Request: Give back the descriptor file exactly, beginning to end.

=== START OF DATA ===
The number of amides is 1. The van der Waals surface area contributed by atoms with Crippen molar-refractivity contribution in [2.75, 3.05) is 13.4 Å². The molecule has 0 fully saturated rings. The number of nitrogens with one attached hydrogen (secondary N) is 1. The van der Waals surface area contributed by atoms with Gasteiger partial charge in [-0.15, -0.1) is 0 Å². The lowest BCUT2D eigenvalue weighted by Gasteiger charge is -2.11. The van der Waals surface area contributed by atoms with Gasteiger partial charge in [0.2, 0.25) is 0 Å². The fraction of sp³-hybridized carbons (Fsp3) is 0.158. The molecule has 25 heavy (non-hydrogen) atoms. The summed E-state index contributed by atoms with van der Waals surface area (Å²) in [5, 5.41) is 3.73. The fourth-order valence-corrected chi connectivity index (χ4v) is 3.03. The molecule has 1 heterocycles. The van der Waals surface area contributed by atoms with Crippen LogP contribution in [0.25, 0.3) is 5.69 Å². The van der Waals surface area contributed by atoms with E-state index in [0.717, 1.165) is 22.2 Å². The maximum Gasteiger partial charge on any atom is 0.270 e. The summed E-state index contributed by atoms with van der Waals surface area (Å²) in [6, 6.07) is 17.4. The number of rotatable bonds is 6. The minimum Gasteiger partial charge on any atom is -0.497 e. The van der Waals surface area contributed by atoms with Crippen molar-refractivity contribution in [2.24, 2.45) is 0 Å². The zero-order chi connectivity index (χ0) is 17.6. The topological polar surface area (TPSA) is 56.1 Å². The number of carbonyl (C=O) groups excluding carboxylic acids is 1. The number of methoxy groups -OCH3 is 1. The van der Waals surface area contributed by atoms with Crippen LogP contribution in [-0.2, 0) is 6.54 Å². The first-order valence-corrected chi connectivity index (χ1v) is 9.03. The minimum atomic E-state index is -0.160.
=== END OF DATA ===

The number of amides is 1. The van der Waals surface area contributed by atoms with Crippen molar-refractivity contribution in [2.75, 3.05) is 13.4 Å². The molecule has 0 fully saturated rings. The number of nitrogens with one attached hydrogen (secondary N) is 1. The van der Waals surface area contributed by atoms with Gasteiger partial charge in [-0.15, -0.1) is 0 Å². The lowest BCUT2D eigenvalue weighted by Gasteiger charge is -2.11. The van der Waals surface area contributed by atoms with Gasteiger partial charge in [0.2, 0.25) is 0 Å². The fraction of sp³-hybridized carbons (Fsp3) is 0.158. The molecule has 25 heavy (non-hydrogen) atoms. The summed E-state index contributed by atoms with van der Waals surface area (Å²) in [5, 5.41) is 3.73. The fourth-order valence-corrected chi connectivity index (χ4v) is 3.03. The molecule has 1 heterocycles. The van der Waals surface area contributed by atoms with Crippen LogP contribution in [0.25, 0.3) is 5.69 Å². The van der Waals surface area contributed by atoms with E-state index in [0.717, 1.165) is 22.2 Å². The maximum Gasteiger partial charge on any atom is 0.270 e. The summed E-state index contributed by atoms with van der Waals surface area (Å²) in [6, 6.07) is 17.4. The number of rotatable bonds is 6. The minimum Gasteiger partial charge on any atom is -0.497 e. The van der Waals surface area contributed by atoms with Crippen molar-refractivity contribution in [2.24, 2.45) is 0 Å². The zero-order chi connectivity index (χ0) is 17.6. The topological polar surface area (TPSA) is 56.1 Å². The number of carbonyl (C=O) groups excluding carboxylic acids is 1. The number of methoxy groups -OCH3 is 1. The van der Waals surface area contributed by atoms with Crippen LogP contribution in [-0.2, 0) is 6.54 Å². The first-order valence-corrected chi connectivity index (χ1v) is 9.03. The minimum atomic E-state index is -0.160.